Teach First, Teach for America and Toynbee Hall

by Harry on September 8, 2008

There’s an ongoing low-level argument in our house about Teach for America, which may reflect our own dispositions more than any actual disagreement. My spouse doesn’t like it much, because it promotes the idea that teaching is something clever people can do just because they are clever, and she doubts that the students who do it are very good in the classroom (she has some experience of non-standard routes into the classroom, having, herself, entered LAUSD as an emergency credential teacher straight out of college, the year before TfA began). I agree with all that, of course, and the students of mine who have done it give very mixed reports back to me. But taking into account the fact that the classrooms the TfAers occupy would mostly be occupied by similarly under-qualified teachers, most of whom will leave within a couple of years and some of whom within a couple of weeks, and having seen on campus the way that TfA has harnessed (and, it seems to me, contributed to) the idealism of high-performing students, I have a more positive take on it (the dispositional difference here is probably between viewing glasses as half-full or half-empty; though our dispositions are reversed when it comes to politics more generally). So when the TES asked me to profile a “thinker who has influenced education”, my wife suggested Wendy Kopp, and I thought it would be a way to work out my thoughts a bit more. It was a nice coincidence because Charles Windsor had just become the patron of Teach First, the UK organisation modeled on TfA.

Here’s what I wrote.

Most of the discussions about TfA I’ve been involved with focus on teacher recruitment, teacher quality, and teacher retention. What I wanted to suggest was that this is a mistake (not being original here — it’s what Kopp thinks, I’m just agreeing with her). I think my take on it influenced by my completely anecdotal observation about the difference between my parents generation and my own (I was born in 1963, they in 1940 and 1943) in Britain. Of course, my sample is biased, but among their acquaintances and most of my relatives in their generation I was very aware of a quite fierce public service ethic, which informed their career decisions as much as their voting behavior. In my own generation (I turned 16 a month after Thatcher took power) it seems much less prevalent; this seems to me to be a major loss, and one that affects the costs of providing, and the quality of, public services. I was close to finishing graduate school at USC when TfA based its first summer session there. One of my first impressions of USC undergraduates had been horror at how completely uninterested in even pretending to have any social conscience most of them seemed to be. So I was especially impressed when one student, having gotten excited about TfA, and had his application to that first cohort rejected, decided to go into teaching as a career anyway, something he had clearly not been thinking of beforehand. So TfA and Teach First should not be evaluated according to whether they produce better, longer-lasting, teachers than other mechanisms, but by whether they have the positive effects on the public service ethic of elite students. [1] It’s impossible to know for sure whether they are having that effect, but that’s what the aim should be.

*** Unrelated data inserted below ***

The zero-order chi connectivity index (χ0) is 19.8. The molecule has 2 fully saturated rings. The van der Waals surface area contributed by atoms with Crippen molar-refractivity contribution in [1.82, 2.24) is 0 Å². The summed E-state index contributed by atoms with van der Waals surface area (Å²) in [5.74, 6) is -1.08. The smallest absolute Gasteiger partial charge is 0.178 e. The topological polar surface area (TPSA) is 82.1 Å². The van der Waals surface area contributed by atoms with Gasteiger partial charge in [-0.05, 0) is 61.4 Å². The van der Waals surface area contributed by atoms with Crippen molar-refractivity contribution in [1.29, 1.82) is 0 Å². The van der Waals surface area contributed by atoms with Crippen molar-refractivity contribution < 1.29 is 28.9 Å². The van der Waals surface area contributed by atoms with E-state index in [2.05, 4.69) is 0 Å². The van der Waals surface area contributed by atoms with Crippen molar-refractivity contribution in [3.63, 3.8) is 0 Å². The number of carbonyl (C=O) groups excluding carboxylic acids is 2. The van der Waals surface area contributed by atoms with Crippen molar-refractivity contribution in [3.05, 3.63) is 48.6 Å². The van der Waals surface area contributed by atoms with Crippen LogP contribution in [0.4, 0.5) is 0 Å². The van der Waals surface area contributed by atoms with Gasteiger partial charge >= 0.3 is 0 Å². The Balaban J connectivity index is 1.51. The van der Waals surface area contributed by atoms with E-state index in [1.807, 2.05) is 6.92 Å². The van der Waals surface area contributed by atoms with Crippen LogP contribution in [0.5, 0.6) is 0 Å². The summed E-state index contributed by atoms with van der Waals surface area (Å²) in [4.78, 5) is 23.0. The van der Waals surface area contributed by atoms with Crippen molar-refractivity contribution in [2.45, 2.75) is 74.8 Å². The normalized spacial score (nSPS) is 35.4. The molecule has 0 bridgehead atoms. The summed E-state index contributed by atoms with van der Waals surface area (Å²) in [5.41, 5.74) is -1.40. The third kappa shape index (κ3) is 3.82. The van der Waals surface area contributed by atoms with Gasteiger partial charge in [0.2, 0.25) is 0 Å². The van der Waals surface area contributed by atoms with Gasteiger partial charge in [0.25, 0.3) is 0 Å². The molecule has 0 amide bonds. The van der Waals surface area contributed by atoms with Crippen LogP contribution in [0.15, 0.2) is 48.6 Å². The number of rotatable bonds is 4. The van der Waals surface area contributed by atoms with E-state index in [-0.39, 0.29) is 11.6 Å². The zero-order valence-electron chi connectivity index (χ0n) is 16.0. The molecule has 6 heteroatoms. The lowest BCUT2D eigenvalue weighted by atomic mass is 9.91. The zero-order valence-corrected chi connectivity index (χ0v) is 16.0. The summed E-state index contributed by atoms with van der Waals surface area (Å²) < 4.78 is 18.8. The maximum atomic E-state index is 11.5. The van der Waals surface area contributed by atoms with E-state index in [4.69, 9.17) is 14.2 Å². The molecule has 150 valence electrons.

After reading my piece on Kopp, Adam Swift pointed me to this piece in Prospect by Andrew Adonis about Teach First (behind a paywall, unfortunately, but brief and laudatory), and this criticism (bottom of the page, no paywall) from a reader (Trevor Fisher). Teach First is unlike TfA in that it was initiated by the government, has always had a firmer institutional base, and is dedicated to getting teachers into the classroom for a longer period of time, right from the start. But Fisher’s letter, like my article, suggests that recruitment, quality, and retention should only be a minor part of the aim, and evaluation, of Teach First. Fisher:

Any attempt to improve teacher recruitment is to be welcomed, but it is unclear whether recruiting from the dreaming spires will have a greater long-term impact than the Oxford student missions into the east end in the Edwardian period

Well, as Swift intimated to me, even Adonis wouldn’t claim that TF will have that much impact:

The impact of the Oxford student missions into the East End in the Edwardian period was absolutely huge. Beveridge, Attlee and Tawney all worked at Toynbee Hall (which is the one I know about because of the Balliol connection) and between them set up the welfare state.

Still, the comparison is suggestive and changes the terms of the debate. Like TfA, Teach First might want to start developing an effective long term alumnae network, and figure ways of harnessing the commitment of its recruits in the longer term, after they have left teaching, getting them into management and other sorts of support.

Again, here’s the piece, and please read it before accusing me of being a sell-out (you’re welcome to accuse me of that after reading it).

[1] Obviously, if their teachers were significantly worse than teachers who come in from other routes that would count strongly against them, but for TfA at least that doesn’t seem to be the case, and I believe that the evaluations actually show that Teach First teachers have a lower attrition rate than teachers who come in through other routes in the schools they teach in (which are high need, high attrition schools),



Rob Reich 09.08.08 at 4:58 pm